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Blu-ray Review

Richard Wagner


  • Siegfried - Lance Ryan
  • Mime - Peter Bronder
  • Der Wanderer - Terje Stensvold
  • Alberich - Johannes Martin Kränzle
  • Fafner - Alexander Tsymbalyuk
  • Erda - Anna Larsson
  • Brünnhilde - Nina Stemme
  • Stimme des Waldvogels - Rinnat Moriah
  • Waldvogel (mimed) - Viviana Guadalupi
Milan La Scala Orchestra/Daniel Barenboim
Guy Cassiers - Stage Director and Set Designer
Enrico Bagnoli - Set & Lighting Designer
Tim van Steenbergen- Costume Designer
Sidi Larbi Cherkaoui - Choreographer
Recorded live at the Teatro alla Scala Milan, October 2012
Arthaus Musik Blu-ray 108092 253m LPCM Stereo DTS-HD Master Audio
Find it at AmazonFind it at Amazon UKFind it at Amazon GermanyFind it at Amazon CanadaFind it at Amazon FranceFind it at Amazon JapanOrder Now from ArkivMusic.comFind it at CD Universe Find it at JPC
Also available on 2DVDs 101695: Amazon - UK - Germany - Canada - France - Japan - ArkivMusic - CD Universe - JPC

What is visually striking about this production of Siegfried is the darkish and often psychedelic scenery on stage which imparts an air of mystery to heighten the sense of mythical atmosphere. Projected in the background in the First Act are glistening or pulsating speckles of light, and in the foreground is a scaffold-like structure, which gradually takes shape as the act progresses. Eventually it divulges squares with a checker pattern of bars to form a grill-like appearance. Siegfried and Mime climb up and down (or hang from) the several levels of the scaffold, from whose squares emanate various colors of light. (The scene is supposed to be taking place in a cave in the forest.) In the Second Act glowing columns of linked metal hang down against a dark background to impart a mysterious but also threatening atmosphere. The Third Act opens with lines of red light streaming downward against various silvery or fiery backgrounds.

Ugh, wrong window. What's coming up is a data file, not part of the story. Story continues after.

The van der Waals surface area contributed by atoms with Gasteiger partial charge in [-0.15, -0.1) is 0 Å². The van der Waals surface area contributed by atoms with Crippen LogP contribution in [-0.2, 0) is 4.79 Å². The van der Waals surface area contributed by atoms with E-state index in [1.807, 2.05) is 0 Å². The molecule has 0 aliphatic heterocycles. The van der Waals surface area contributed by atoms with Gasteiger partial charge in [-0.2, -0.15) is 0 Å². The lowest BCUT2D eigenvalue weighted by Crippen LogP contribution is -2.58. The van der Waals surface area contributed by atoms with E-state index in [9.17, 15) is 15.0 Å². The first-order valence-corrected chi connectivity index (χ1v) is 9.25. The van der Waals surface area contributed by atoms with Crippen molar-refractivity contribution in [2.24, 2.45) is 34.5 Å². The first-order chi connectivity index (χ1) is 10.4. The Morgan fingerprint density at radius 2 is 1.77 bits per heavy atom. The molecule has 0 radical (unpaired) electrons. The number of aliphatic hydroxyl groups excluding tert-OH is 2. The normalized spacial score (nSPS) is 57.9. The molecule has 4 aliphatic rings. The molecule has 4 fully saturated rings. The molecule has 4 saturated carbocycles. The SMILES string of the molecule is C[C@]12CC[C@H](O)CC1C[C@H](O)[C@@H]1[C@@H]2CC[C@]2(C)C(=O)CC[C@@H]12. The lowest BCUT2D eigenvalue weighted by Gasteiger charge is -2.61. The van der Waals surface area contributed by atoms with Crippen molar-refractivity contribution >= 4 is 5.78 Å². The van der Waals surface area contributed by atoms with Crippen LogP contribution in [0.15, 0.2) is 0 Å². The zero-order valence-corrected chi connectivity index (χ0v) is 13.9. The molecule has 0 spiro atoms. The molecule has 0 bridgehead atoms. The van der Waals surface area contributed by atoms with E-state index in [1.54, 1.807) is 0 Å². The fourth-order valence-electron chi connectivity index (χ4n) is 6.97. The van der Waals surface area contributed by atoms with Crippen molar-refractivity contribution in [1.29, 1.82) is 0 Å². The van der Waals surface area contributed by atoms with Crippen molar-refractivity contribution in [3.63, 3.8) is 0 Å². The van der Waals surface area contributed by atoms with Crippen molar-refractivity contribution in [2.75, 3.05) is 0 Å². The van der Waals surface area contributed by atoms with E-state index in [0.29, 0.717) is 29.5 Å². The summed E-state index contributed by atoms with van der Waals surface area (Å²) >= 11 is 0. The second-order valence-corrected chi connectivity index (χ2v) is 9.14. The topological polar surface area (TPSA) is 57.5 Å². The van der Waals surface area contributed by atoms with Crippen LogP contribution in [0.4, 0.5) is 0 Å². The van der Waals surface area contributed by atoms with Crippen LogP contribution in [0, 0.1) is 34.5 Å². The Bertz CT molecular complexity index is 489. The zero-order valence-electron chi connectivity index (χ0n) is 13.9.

The costuming is bizarre but imaginative in its mixture of imitation furs, glossy leather jackets and pants, and regal gowns. The makeup is striking too, though a bit over-the-top: among other oddities, Mime and Alberich have odd looking scars on their faces and the Wanderer is black on one side of his face. Well, all of these seemingly peculiar touches actually contribute to an air of mystery and myth, but also to a sort of timelessness or duality of time. In my review of Das Rheingold, the first entry in this new Barenboim Ring cycle (Arthaus Musik Blu-ray 108090), I noted Stage Director Guy Cassiers' intention to create a sense the opera is taking place in our time as well as in Wagner's. In my notice on Barenboim's Die Walküre earlier this year (Arthaus Musik Blu-ray 108091) I praised Cassiers' imaginative work in that effort as well.

That said, important as I think Cassiers' contributions are here and throughout this series, it is Barenboim – and the singers of course – who make each production really special. This new Ring cycle thus far marginally tops Barenboim's excellent Bayreuth cycle (Unitel Classica Blu-ray BD4755), which was my previous favorite, not only on video but when compared with performances in standard audio format as well. To me, Barenboim is simply the most convincing conductor in Wagner's Ring operas. Granted, Solti and Karajan were outstanding Wagnerians too, but I would place Barenboim at the top. He has a seemingly unerring sense for pointing up essential detail, for choosing the right tempo, and for capturing proper balances between orchestra and singers. He also apparently inspires his singers to turn in their finest work.

Lance Ryan makes an excellent Siegfried. This Canadian heldentenor has a powerful, attractive voice and sings with energy and total commitment throughout his demanding role. English-born Peter Bronder as Mime is splendid too: he brilliantly projects the cowardice and sleaziness of his character and with superior vocal skills. As you would expect, Nina Stemme as Brünnhilde is stunning. From the moment she awakens in the final act she sings so arrestingly, so beautifully as to nearly steal the show from then on. Just try her Ewig war ich… (track 55), and you'll sit astonished as you listen to her supreme artistry. True, her voice has perhaps darkened a tad, but she is still arguably the finest dramatic soprano on the operatic stage today. The remaining cast members are also quite strong in their roles – there's not a weak or average performance by any of them. To round things out, the camera work, picture clarity and sound reproduction are first rate on this Arthaus Musik disc. Highly recommended.

Copyright © 2014, Robert Cummings